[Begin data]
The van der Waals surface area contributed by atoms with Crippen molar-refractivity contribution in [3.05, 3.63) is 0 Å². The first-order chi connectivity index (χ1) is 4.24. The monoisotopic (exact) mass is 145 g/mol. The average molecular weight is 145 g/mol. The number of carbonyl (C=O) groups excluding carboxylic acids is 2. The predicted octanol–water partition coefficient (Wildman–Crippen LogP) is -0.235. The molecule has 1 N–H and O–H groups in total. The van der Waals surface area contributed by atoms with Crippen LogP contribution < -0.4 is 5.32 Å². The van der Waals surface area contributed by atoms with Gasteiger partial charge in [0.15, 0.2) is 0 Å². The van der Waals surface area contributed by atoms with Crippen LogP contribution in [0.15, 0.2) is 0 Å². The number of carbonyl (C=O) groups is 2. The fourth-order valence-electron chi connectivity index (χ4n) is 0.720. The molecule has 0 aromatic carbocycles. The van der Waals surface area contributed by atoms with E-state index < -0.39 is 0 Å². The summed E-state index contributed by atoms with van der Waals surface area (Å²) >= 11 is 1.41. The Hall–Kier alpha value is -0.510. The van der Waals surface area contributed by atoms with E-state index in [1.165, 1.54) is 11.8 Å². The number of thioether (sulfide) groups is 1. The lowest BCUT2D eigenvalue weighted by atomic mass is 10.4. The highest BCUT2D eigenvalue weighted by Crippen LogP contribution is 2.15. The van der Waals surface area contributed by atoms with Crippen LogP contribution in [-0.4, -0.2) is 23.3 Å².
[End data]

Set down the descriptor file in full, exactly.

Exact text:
The van der Waals surface area contributed by atoms with Crippen molar-refractivity contribution in [3.05, 3.63) is 0 Å². The first-order chi connectivity index (χ1) is 4.24. The monoisotopic (exact) mass is 145 g/mol. The average molecular weight is 145 g/mol. The number of carbonyl (C=O) groups excluding carboxylic acids is 2. The predicted octanol–water partition coefficient (Wildman–Crippen LogP) is -0.235. The molecule has 1 N–H and O–H groups in total. The van der Waals surface area contributed by atoms with Crippen LogP contribution < -0.4 is 5.32 Å². The van der Waals surface area contributed by atoms with Gasteiger partial charge in [0.15, 0.2) is 0 Å². The van der Waals surface area contributed by atoms with Crippen LogP contribution in [0.15, 0.2) is 0 Å². The number of carbonyl (C=O) groups is 2. The fourth-order valence-electron chi connectivity index (χ4n) is 0.720. The molecule has 0 aromatic carbocycles. The van der Waals surface area contributed by atoms with E-state index < -0.39 is 0 Å². The summed E-state index contributed by atoms with van der Waals surface area (Å²) >= 11 is 1.41. The Hall–Kier alpha value is -0.510. The van der Waals surface area contributed by atoms with E-state index in [1.165, 1.54) is 11.8 Å². The number of thioether (sulfide) groups is 1. The lowest BCUT2D eigenvalue weighted by atomic mass is 10.4. The highest BCUT2D eigenvalue weighted by Crippen LogP contribution is 2.15. The van der Waals surface area contributed by atoms with Crippen LogP contribution in [-0.4, -0.2) is 23.3 Å².